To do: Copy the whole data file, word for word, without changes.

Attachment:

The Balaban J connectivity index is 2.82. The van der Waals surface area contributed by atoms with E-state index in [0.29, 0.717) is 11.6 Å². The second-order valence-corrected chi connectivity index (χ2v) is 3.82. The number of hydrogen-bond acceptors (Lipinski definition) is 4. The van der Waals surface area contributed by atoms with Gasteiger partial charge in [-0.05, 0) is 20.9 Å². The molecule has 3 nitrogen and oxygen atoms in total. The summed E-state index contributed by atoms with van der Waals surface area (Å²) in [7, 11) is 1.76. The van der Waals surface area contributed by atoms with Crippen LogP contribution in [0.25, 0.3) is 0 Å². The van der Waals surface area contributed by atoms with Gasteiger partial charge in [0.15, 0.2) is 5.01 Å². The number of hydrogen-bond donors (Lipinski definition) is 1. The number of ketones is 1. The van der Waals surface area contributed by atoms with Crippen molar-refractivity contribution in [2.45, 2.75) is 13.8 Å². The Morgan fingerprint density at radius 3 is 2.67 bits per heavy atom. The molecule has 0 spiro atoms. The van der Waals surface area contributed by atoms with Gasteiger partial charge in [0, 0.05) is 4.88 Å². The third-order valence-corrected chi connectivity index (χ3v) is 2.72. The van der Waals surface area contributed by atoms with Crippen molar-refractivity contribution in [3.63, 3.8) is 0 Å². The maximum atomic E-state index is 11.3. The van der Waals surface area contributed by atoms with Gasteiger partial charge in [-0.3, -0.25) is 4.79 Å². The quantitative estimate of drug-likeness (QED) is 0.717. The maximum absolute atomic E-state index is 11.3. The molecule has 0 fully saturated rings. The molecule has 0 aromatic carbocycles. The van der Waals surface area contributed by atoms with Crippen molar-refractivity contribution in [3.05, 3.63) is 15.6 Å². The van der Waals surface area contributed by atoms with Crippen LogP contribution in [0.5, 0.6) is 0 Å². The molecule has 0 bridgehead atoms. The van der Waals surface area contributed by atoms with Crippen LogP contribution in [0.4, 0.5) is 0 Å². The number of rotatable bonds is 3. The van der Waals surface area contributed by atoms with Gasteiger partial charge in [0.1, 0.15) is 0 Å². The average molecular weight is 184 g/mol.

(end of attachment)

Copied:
The Balaban J connectivity index is 2.82. The van der Waals surface area contributed by atoms with E-state index in [0.29, 0.717) is 11.6 Å². The second-order valence-corrected chi connectivity index (χ2v) is 3.82. The number of hydrogen-bond acceptors (Lipinski definition) is 4. The van der Waals surface area contributed by atoms with Gasteiger partial charge in [-0.05, 0) is 20.9 Å². The molecule has 3 nitrogen and oxygen atoms in total. The summed E-state index contributed by atoms with van der Waals surface area (Å²) in [7, 11) is 1.76. The van der Waals surface area contributed by atoms with Crippen LogP contribution in [0.25, 0.3) is 0 Å². The van der Waals surface area contributed by atoms with Gasteiger partial charge in [0.15, 0.2) is 5.01 Å². The number of hydrogen-bond donors (Lipinski definition) is 1. The number of ketones is 1. The van der Waals surface area contributed by atoms with Crippen molar-refractivity contribution in [2.45, 2.75) is 13.8 Å². The Morgan fingerprint density at radius 3 is 2.67 bits per heavy atom. The molecule has 0 spiro atoms. The van der Waals surface area contributed by atoms with Gasteiger partial charge in [0, 0.05) is 4.88 Å². The third-order valence-corrected chi connectivity index (χ3v) is 2.72. The van der Waals surface area contributed by atoms with Crippen molar-refractivity contribution in [3.63, 3.8) is 0 Å². The maximum atomic E-state index is 11.3. The van der Waals surface area contributed by atoms with Gasteiger partial charge in [-0.3, -0.25) is 4.79 Å². The quantitative estimate of drug-likeness (QED) is 0.717. The maximum absolute atomic E-state index is 11.3. The molecule has 0 fully saturated rings. The molecule has 0 aromatic carbocycles. The van der Waals surface area contributed by atoms with Crippen molar-refractivity contribution in [3.05, 3.63) is 15.6 Å². The van der Waals surface area contributed by atoms with Crippen LogP contribution in [0.5, 0.6) is 0 Å². The molecule has 0 bridgehead atoms. The van der Waals surface area contributed by atoms with Crippen LogP contribution in [0.4, 0.5) is 0 Å². The number of rotatable bonds is 3. The van der Waals surface area contributed by atoms with Gasteiger partial charge in [0.1, 0.15) is 0 Å². The average molecular weight is 184 g/mol.